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Abstract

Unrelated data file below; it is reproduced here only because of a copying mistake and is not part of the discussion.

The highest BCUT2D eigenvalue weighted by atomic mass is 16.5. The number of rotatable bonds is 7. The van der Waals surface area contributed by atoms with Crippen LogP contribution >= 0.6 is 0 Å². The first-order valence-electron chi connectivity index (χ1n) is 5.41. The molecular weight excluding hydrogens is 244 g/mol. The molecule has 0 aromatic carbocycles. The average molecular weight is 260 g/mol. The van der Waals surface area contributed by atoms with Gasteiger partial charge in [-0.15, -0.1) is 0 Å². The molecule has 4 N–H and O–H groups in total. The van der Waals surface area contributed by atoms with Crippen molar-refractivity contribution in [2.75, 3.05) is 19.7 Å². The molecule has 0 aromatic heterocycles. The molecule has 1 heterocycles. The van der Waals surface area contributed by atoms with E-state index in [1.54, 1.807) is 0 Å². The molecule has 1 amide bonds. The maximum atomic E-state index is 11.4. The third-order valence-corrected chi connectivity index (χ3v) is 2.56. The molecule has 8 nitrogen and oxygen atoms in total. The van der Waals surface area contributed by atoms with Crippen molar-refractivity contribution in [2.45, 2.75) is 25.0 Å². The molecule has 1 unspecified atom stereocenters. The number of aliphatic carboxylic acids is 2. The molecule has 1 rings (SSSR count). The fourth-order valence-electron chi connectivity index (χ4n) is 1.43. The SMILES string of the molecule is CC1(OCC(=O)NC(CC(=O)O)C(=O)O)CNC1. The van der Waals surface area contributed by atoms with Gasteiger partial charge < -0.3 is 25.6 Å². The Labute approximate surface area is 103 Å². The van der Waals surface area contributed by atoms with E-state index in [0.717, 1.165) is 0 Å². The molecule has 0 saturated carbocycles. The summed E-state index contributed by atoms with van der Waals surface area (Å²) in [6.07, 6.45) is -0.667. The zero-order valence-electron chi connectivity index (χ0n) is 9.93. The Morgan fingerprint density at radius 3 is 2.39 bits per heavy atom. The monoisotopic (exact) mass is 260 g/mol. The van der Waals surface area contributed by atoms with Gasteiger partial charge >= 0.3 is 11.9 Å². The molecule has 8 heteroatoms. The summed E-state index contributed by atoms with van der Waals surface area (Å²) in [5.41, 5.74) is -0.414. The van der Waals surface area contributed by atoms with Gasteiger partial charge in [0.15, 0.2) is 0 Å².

The stratigraphically earliest and the most primitive examples of vertebrate skeletal mineralization belong to lineages that are entirely extinct. Therefore, palaeontology offers a singular opportunity to address the patterns and mechanisms of evolution in the vertebrate mineralized skeleton. We test the two leading hypotheses for the emergence of the four skeletal tissue types (bone, dentine, enamel, cartilage) that define the present state of skeletal tissue diversity in vertebrates. Although primitive vertebrate skeletons demonstrate a broad range of tissues that are difficult to classify, the first hypothesis maintains that the four skeletal tissue types emerged early in vertebrate phylogeny and that the full spectrum of vertebrate skeletal tissue diversity is explained by the traditional classification system. The opposing hypothesis suggests that the early evolution of the mineralized vertebrate skeleton was a time of plasticity and that the four tissue types did not emerge until later. On the basis of a considerable, and expanding, palaeontological dataset, we track the stratigraphic and phylogenetic histories of vertebrate skeletal tissues. With a cladistic perspective, we present findings that differ substantially from long-standing models of tissue evolution. Despite a greater diversity of skeletal tissues early in vertebrate phylogeny, our synthesis finds that bone, dentine, enamel and cartilage do appear to account for the full extent of this variation and do appear to be fundamentally distinct from their first inceptions, although why a higher diversity of tissue structural grades exists within these types early in vertebrate phylogeny is a question that remains to be addressed. Citing recent evidence that presents a correlation between duplication events in secretory calcium-binding phosphoproteins (SCPPs) and the structural complexity of mineralized tissues, we suggest that the high diversity of skeletal tissues early in vertebrate phylogeny may result from a low diversity of SCPPs and a corresponding lack of constraints on the mineralization of these tissues. J. Exp. Zool. (Mol. Dev. Evol.) 306B, 2006. © 2006 Wiley-Liss, Inc.